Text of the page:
As more states ban abortion, a safe house movement grows

A girl in Georgia recently wrote Lynnie Couillard-Blance, of upstate New York, asking for help getting a pregnancy test. The girl was afraid that if she went to a store and bought it, she’d be captured on a video camera. Georgia has passed a restrictive law six-week abortion law.

This is a preview of what’s coming as states rush to ban abortion in an attempt to give the United States Supreme Court the tools to overturn a woman’s current constitutional right.

Couillard-Blance is behind a movement to set up “safe houses” for pregnant women who are afraid of being prosecuted, the Boston Globe reports.

She says it’s not necessarily to help women get abortions. It’s “to help them get to a place where they’re not afraid to make their decision. If that’s their choice, then we’ll figure out a way,” she said.

“This is so much bigger than abortion. It’s about women’s autonomy and bodily rights,” said Couillard-Blance. “And while the bans may be on abortion, women are feeling it in other ways.”

She wrote a post on social media telling women in Georgia, Ohio, and Texas to contact her if they needed to visit their “Auntie/Cousin Lynnie in NY.”

And the “Auntie House” movement was born.

Hey Georgia ladies (Ohio and Texas, too)If you need to visit your Auntie/Cousin Lynnie in NY, you just DM me. No…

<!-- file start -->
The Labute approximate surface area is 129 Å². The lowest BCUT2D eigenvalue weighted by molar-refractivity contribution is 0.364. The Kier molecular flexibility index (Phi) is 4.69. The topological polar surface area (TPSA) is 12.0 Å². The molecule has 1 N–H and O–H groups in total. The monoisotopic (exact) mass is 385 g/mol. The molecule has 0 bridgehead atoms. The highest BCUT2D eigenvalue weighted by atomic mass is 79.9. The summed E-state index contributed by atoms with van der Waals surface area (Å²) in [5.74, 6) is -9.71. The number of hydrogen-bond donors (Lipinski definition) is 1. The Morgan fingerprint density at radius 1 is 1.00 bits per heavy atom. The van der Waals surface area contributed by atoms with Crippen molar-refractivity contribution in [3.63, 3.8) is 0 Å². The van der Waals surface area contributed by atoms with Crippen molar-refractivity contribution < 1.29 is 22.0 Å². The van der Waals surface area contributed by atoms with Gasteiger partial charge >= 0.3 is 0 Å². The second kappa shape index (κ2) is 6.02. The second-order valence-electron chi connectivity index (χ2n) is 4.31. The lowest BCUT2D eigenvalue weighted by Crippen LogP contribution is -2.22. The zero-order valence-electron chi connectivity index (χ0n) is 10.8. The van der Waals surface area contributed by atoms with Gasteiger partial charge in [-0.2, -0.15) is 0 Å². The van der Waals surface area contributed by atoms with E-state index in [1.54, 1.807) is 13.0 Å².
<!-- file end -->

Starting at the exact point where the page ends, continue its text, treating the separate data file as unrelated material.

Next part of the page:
Posted by Lynnie Couillard-Blance on Friday, May 10, 2019

Other women, like Andreya Willis of western Iowa, quickly joined in, using social media to organize the safe houses.

Reddit post

“Sadly, it’s not really a new thing for us,” the Rev. Katherine H. Ragsdale, interim CEO of the National Abortion Fund, tells the Globe. “With the number of restrictions and bans across the country, we’ve had far too much practice having to help women out of states to get care they need.”

The abortion bans have also been a boon to organizations providing services.

“We have gotten this amazing response,” said Amanda Reyes, president of the Yellowhammer Fund, a nonprofit that helps women obtain abortions in Alabama. “People said ‘No, we’re not going to take this, and we are going to send our money to people who can make sure that people in Alabama are getting the abortion care that they need.’”